While tailing the director she meets Rick Horne  – a reporter for the Los Angeles Globe newspaper who is investigating rumors of a Nazi spy ring in the area. At first the two of them are contemptuous of each other but agree to work together. They discover that Garboil is passing on secret information in his motion pictures. She sneaks into the editing room of the studio and changes the film to make the information useless. When the two of them are discovered they outfight the bad guys and turn them in. However, Garboil escapes and she decides to keep her Black Cat identity in order to watch out for his activities.


Linda Turner/The Black Cat

Our two-fisted hero! Yay!!

Rick Horne

Reporter and love interest. He may be brave and handsome but he isn’t terribly bright nor a very good investigative reporter if he can’t figure out Linda Turner is The Black Cat. Apparently he belongs to the Lois Lane school of journalism.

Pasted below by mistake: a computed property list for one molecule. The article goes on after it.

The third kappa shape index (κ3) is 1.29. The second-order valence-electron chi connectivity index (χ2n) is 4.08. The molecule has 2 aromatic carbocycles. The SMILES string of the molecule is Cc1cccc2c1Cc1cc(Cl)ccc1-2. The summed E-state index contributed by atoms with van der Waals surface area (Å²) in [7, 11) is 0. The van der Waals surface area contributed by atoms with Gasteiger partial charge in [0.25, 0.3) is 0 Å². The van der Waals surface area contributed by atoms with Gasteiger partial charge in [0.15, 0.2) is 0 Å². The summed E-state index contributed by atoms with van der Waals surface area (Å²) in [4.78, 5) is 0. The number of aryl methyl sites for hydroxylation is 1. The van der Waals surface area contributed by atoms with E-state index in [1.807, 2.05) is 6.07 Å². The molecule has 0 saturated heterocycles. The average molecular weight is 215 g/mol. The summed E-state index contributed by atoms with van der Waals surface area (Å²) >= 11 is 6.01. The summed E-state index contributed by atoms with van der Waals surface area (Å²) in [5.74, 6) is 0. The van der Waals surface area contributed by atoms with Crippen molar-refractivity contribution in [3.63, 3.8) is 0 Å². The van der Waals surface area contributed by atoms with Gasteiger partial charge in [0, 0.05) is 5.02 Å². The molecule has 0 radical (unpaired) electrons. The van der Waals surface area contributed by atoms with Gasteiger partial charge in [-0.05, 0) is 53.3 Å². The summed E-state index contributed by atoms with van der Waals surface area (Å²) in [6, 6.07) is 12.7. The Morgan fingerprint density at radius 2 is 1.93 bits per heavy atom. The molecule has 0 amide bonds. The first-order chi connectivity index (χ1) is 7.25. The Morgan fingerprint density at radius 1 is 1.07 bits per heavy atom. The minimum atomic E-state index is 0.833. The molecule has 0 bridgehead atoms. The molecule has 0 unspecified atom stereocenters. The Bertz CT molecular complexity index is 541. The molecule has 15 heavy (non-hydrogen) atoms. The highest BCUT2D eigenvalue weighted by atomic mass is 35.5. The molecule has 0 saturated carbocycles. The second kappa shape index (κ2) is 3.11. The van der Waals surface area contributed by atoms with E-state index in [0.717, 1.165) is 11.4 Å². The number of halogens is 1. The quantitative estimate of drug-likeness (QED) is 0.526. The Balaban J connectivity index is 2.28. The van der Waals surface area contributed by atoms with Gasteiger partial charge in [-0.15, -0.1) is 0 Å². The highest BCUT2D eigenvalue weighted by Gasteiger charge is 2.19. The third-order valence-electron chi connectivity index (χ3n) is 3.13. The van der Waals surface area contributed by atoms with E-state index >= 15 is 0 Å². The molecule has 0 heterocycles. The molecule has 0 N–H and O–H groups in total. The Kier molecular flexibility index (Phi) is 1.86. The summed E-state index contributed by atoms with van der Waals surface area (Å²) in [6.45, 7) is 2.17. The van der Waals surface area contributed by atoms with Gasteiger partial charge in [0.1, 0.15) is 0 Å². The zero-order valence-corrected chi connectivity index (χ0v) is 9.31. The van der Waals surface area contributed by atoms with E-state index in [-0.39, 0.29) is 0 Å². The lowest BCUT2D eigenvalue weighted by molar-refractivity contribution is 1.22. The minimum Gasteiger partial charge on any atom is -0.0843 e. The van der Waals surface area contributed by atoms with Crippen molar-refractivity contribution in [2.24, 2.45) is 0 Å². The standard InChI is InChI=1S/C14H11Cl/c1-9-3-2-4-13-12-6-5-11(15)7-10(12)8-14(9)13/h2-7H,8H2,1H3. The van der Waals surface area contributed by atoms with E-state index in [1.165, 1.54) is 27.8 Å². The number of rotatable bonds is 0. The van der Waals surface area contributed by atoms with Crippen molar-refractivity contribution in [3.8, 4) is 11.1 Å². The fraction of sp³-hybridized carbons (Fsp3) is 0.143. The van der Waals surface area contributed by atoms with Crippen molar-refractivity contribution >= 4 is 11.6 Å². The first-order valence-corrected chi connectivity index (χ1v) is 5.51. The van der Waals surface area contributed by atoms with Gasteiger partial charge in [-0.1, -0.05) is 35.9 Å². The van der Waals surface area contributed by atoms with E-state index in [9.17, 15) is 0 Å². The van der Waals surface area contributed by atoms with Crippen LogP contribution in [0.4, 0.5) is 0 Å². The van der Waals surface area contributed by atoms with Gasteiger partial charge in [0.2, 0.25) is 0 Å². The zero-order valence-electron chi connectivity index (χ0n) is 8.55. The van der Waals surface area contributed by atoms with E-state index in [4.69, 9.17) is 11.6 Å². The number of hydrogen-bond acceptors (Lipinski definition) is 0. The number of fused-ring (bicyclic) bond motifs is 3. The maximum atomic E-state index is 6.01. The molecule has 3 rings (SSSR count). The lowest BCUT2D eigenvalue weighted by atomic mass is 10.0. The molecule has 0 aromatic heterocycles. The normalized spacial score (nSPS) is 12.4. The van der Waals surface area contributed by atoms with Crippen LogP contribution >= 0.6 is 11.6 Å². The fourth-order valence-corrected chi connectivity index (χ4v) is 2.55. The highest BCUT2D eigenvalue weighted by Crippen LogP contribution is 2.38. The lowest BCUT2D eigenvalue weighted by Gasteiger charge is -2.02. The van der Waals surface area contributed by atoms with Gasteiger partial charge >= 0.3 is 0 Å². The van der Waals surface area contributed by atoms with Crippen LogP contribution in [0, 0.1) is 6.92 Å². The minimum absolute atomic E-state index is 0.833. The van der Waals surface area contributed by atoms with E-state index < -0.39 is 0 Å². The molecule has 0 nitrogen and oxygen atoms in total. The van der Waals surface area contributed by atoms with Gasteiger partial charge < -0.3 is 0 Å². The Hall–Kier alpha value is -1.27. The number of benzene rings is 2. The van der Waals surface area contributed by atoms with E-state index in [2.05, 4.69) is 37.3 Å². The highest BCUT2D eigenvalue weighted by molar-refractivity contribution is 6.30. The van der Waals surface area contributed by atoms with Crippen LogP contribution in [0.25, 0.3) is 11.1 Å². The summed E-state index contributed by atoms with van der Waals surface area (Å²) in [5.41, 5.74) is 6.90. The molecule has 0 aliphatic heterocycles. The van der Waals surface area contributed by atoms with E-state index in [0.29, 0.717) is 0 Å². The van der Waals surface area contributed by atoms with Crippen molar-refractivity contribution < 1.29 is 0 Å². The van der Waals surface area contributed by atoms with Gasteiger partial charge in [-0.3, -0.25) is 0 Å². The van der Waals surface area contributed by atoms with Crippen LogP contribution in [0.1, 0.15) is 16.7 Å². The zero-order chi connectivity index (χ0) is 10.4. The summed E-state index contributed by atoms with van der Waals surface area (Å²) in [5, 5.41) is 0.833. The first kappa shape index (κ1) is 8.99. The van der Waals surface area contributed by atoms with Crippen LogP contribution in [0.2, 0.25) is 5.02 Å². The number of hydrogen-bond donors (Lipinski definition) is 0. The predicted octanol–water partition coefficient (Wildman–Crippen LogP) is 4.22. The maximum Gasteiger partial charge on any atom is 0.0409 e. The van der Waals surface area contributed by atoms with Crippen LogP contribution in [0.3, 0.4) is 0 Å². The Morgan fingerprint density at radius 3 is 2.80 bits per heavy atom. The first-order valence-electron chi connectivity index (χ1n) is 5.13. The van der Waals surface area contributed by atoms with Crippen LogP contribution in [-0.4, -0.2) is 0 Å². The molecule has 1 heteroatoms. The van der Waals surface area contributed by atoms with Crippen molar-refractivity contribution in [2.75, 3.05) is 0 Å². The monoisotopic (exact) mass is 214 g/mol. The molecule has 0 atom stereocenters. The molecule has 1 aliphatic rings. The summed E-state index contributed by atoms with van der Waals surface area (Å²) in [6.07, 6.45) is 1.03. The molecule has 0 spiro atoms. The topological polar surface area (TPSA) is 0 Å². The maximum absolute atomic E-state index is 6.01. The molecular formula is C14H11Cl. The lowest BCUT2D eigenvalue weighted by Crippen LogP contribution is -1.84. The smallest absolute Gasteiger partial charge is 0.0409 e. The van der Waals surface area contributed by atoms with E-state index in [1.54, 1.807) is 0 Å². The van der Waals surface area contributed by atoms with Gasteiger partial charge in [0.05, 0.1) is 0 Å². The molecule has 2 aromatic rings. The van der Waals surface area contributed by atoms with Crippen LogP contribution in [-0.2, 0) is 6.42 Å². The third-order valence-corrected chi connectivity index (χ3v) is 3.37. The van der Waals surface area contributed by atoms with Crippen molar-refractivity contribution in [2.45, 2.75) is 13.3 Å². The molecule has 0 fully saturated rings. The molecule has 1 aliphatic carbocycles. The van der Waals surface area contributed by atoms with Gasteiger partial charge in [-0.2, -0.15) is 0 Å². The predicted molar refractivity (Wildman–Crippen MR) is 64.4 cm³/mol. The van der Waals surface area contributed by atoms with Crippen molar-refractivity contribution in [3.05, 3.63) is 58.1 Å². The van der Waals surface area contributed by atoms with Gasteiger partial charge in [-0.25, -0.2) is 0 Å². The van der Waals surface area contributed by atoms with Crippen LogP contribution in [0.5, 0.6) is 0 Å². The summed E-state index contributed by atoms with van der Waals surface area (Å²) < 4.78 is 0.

Linda’s cat and the inspiration for her Black Cat identity.


The villain of the first story and the only recurring bad guy.

Tim Turner

Linda’s father a former silent film star.


Linda Turner’s personal secretary and assistant.

Kit Weston aka The Black Kitten

Kid sidekicks were all the age in the 1940s and The Black Cat was not immune. Luckily this was only for the last few issues of the comics run.

The Black Cat was easily Harvey Comics number one character. She teamed up with fellow Harvey stars Shock Gibson, Captain Freedom, Ted Parrish, War Nurse, and the Girl Commando to repel an invasion of Hollywood by the Japanese. If this was an attempt to create a super-team it was half-hearted and didn’t count.

She also teamed up with Shock Gibson and Captain Freedom in several text stories based on covers from SPEED COMICS.

Not to mention she teamed with the Spirit of ’76 and Agent 99 in two separate adventures in POCKET COMICS #4.  

Although not appearing in person The Black Cat does get a mention in SUPER FRIENDS Vol. 2 #5 (June 1977). This puts her in the big leagues with Superman, Batman, and Wonder Woman.

In the COMIC BUYER’S GUIDE “100 Sexiest Women in Comics” list she is ranked number 41. 

The majority of The Black Cat’s enemies were ordinary criminals and Axis agents. However, she did fight mad scientists, vampires, and enemies with names like Fire Bug, the Scepter, Cleopatra, and the Crimson Raider.